How to Be a Conscious Eater Plus More Programs in August

Smithsonian Associates offers a rich collection of curated in-person and online programs this month

Image shows a variety of foods including a piece of salmon, avocados, sardines and two small bowls of nuts and seeds
An online Smithsonian Associates program on August 31 offers a practical guide to everyday eating that’s good for you, good for others and good for the planet.  Smithsonian Associates

Tuesday, August 2

“Into the Jaws of Death”: Fighting the Crimean War: The brutal Crimean War exemplified the kind of competition among mighty European nations seen through much of the 18th and 19th centuries. Historian Christopher Hamner provides an overview of this war, emphasizing the ways it straddled the traditional and the modern ways to wage war—and informed other nations’ preparations for future conflicts. 6:30 p.m. ET $20-$25


Thursday, August 4

The Mystical Core in Traditional Religions: Using sacred texts, music, art and other forms of expression, Graham M. Schweig examines the meaning, role and practice of mysticism. In the process, he discusses what mystical traditions reveal about the relationship between humans and the divine. 6:30 p.m. ET $30-$35


Saturday, August 6

The Artistic Legacy of Ancient Greece: Without the gift of ancient Greece our world would be a very different place. Explore this unique legacy with author Nigel McGilchrist and follow its ongoing influence through the universal appeal of the humanity of its art. Enrolled participants in the Smithsonian World Art History Certificate earn 1/2 credit. 9:30 a.m. ET $80-$90


Monday, August 8

The Secret History of Home Economics: The term home economics may conjure traumatic memories of lopsided hand-sewn pillows or sunken muffins. But according to author Danielle Dreilinger, the once-revolutionary “science of better living” that exploded job opportunities for women in the 20th century still has something to teach us today: that everyone should learn how to cook a meal, balance their bank account and fight for a better world. 7 p.m. ET $20-$25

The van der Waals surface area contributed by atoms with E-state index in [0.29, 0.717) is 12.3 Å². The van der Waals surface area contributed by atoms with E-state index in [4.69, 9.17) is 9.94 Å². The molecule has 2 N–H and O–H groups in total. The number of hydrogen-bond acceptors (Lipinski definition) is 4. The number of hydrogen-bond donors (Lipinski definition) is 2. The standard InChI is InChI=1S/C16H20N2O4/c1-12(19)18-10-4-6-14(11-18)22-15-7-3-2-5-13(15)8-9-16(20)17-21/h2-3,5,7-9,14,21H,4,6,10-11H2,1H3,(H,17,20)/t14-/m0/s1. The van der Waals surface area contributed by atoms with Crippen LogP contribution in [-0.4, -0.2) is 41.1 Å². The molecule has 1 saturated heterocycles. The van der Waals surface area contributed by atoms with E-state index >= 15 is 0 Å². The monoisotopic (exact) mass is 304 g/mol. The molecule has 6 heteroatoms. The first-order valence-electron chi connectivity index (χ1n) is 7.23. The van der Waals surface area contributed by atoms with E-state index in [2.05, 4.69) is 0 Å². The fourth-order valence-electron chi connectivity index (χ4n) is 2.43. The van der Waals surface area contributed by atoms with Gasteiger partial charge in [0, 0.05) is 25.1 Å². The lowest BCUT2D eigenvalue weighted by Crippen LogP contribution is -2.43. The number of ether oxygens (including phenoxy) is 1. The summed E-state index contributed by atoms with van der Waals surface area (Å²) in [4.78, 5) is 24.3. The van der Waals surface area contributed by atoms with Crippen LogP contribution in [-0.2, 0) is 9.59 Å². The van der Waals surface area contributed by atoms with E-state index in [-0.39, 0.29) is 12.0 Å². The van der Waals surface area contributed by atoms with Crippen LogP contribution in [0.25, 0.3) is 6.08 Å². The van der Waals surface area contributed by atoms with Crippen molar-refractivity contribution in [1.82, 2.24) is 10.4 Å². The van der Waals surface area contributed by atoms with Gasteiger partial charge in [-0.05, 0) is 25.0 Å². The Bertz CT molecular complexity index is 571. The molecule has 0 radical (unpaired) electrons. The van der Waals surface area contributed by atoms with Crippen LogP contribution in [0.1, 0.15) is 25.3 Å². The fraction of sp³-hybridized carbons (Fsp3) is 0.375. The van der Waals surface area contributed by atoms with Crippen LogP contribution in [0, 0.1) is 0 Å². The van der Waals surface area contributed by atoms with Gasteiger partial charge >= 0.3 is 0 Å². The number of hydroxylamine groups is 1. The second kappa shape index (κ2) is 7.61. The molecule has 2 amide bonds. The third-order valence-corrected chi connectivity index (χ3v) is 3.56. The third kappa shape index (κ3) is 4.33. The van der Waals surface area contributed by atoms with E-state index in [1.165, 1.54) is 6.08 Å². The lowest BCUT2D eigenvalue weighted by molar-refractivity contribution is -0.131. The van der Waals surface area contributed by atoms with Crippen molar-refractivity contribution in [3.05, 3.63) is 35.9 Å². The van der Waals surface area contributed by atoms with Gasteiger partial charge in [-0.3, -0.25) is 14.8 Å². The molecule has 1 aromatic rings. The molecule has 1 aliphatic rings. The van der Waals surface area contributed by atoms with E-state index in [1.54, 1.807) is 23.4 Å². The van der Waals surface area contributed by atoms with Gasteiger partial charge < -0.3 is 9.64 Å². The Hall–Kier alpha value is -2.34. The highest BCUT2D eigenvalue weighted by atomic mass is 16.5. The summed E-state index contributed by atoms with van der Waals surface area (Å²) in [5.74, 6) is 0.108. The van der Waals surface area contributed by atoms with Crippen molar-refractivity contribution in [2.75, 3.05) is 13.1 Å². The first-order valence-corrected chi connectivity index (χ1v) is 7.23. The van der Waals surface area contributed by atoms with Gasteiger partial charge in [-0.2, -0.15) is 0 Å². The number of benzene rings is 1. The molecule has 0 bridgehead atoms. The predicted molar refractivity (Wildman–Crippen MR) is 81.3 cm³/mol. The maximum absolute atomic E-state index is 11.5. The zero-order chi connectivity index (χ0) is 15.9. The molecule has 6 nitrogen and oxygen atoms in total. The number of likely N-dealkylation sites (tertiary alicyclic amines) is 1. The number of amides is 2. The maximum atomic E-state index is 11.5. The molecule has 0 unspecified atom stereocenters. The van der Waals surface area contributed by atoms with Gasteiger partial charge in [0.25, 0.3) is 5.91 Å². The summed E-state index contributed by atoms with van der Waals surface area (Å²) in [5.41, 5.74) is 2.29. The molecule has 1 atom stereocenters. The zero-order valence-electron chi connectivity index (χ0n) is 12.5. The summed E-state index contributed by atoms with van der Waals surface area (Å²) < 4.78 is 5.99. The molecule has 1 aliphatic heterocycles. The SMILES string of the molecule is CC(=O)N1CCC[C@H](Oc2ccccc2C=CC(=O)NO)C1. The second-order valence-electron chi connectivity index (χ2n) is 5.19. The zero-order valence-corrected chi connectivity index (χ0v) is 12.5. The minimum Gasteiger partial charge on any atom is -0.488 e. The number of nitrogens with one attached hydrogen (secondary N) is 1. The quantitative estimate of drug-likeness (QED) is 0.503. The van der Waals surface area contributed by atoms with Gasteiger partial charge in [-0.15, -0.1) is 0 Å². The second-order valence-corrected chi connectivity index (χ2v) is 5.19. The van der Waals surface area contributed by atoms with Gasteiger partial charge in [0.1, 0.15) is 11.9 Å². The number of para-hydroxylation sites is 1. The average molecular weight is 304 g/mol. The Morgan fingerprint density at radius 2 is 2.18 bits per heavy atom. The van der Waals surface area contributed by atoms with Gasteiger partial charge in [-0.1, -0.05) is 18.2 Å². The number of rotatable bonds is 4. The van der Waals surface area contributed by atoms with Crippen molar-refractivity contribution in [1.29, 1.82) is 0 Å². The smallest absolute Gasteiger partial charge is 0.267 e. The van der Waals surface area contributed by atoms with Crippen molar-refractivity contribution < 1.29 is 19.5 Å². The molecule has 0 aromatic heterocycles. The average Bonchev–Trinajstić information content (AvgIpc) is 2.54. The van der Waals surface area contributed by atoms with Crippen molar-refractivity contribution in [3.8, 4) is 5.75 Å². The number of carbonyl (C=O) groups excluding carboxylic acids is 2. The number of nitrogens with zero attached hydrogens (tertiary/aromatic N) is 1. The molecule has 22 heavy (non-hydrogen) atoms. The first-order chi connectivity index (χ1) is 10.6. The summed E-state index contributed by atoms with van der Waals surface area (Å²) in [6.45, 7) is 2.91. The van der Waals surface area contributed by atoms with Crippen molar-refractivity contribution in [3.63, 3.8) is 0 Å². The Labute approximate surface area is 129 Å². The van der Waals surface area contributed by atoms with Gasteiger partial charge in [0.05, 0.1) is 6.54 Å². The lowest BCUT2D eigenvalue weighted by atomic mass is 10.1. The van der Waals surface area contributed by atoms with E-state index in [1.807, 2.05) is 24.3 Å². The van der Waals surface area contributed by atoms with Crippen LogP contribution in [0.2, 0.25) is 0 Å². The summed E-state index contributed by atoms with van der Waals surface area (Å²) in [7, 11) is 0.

Wednesday, August 10

Animal Behavior: How It Evolves and Why It Matters: In an exploration of animal behavior in all its glorious complexity, biologist Marlene Zuk goes beyond the nature-versus-nurture debate to focus on the interaction between genes and the environment. Driving her investigation is an essential question: How does behavior evolve in animals—and humans? 6:45 p.m. ET $20-$25


Friday, August 12

African-Jewish Cooking: A Cultural Crossroads with Culinary Historian Michael W. Twitty: Culinary historian Michael W. Twitty is fascinated by the marriage of two of the most distinctive culinary cultures in the world today: the foods and traditions of the African Atlantic and the global Jewish diaspora. Join the James Beard Award–winning author as he explores the crossroads of these cuisines, as well as issues of memory and identity that grow from them. This program will be held in person at the Smithsonian’s S. Dillon Ripley Center and online. 6:45 p.m. ET $20-$25


Saturday, August 13